Essential Banking Terms You Need to Know

Understanding common banking terms can help you with your finances. Here are 15 essential bank terms to know.
Amber Murakami-Fester
Ruth Sarreal
By Ruth Sarreal and  Amber Murakami-Fester 
Updated
Edited by Tim Manni

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Understanding basic banking and finance — and the terminology people use to talk about them — can make a big difference in your bank account balance.

Here are 15 banking terms you should know to manage your money better.

APR

Annual percentage rate. In the context of a loan, the APR represents the total cost of borrowing money (i.e., APR includes the loan’s interest rate as well as fees. By comparison, interest alone doesn’t include fees. Skip ahead to see the definition of interest.).

APY

Annual percentage yield. The amount of interest you gain from keeping money in an account in a year, including compound interest. (Want additional details? Read more about why securing a high APY is important for your savings.)

» Compare top APYs: See our list of the best savings rates

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Bank run

A bank run is what happens when depositors try to withdraw all of their money from a bank because they fear the institution will fail.

» Keep reading about bank runs

Basis point

A basis point is one-hundredth of a percent; 100 basis points is equivalent to 1%.

Checking account

An account at a financial institution into which you can deposit money and from which you can write checks for purchases. Most people use checking accounts to receive their wages and pay their bills.

» Level up your day-to-day banking with our best checking accounts

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Certificate of deposit

Commonly known as a CD, an account into which you deposit a sum of money and agree to keep it there for a specified length of time. The account typically pays higher interest rates than standard savings accounts.

» Check out this month's best CD rates

ChexSystems

ChexSystems is a consumer reporting agency that collects information about closed consumer checking and savings accounts. A financial institution may review your ChexSystems report to assess your risk when you apply to open a new bank account.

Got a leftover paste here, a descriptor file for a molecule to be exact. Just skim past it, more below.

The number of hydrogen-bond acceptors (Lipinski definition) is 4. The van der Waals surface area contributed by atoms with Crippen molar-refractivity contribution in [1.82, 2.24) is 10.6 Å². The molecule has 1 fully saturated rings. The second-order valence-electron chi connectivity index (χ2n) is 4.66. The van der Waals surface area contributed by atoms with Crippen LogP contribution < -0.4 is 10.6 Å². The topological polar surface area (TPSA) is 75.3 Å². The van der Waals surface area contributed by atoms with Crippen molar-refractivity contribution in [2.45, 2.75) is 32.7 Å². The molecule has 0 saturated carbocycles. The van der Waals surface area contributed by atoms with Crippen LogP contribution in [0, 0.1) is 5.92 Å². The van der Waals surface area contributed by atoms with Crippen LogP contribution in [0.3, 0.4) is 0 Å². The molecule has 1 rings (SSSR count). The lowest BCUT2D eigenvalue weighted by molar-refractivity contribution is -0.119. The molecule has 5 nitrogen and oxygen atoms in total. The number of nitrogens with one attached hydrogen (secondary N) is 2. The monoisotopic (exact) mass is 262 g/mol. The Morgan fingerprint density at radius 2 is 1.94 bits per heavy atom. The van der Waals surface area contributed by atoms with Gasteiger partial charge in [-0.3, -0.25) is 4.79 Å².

» Everything you need to know: Find out how ChexSystems works

Compound interest

Interest that applies to the original deposit as well as any newly earned interest. For example, if you put $100 in an account that earns compound interest at 5% a year, in the next year you will earn 5% on $105. Noncompounding interest would continue to earn 5% on $100.

» See how your savings could pile up with our compound interest calculator

FDIC

The Federal Deposit Insurance Corp. An independent, government-run agency that insures customers’ bank deposits up to $250,000 if the bank fails. The National Credit Union Administration provides the equivalent protection for credit unions. (Read more about how FDIC insurance works.)

» Learn about the credit union version: Find out how NCUA insurance works

Interest

Interest is the amount charged for using money that isn’t yours. You can earn interest by keeping your money in a savings account (i.e., earning money for lending the bank your cash), and you may pay interest on loans you take out (i.e., the fee for borrowing money from a lender).

Neobank

Neobanks are financial technology firms. They’re usually partners with a bank, which allows them to provide federally insured bank accounts.

» Know the pros and cons: Get a complete explanation of what a neobank is

Overdraft fee

A fee incurred when your checking account doesn’t have enough funds to cover a payment that is requested. The financial institution may pay what your account lacks, after which your account may have a negative balance. (Here's more information on how much banks charge for overdrafts.)

Returned item fee

A bounced-check fee charged to the person trying to deposit the check. It can be charged if there are insufficient funds in the check writer’s account or if the account is closed.

Routing number

A nine-digit number that identifies your financial institution. Larger banks may have multiple routing numbers that are based on the geographic location where the account was opened. (Read more about routing numbers and how to find yours).

Savings account

Typically, an interest-bearing account used to hold money for short- or long-term goals or emergencies. You can add to this account at any time, but certain types of withdrawals may be limited to six per month.

There is a wide range of interest rates available for savings accounts, and online banks tend to have higher rates than national banks.

» Want to earn the highest rates? Check out the best high-yield online savings accounts

Learn more banking terms

Expand your knowledge by learning more about these key banking topics and terms:

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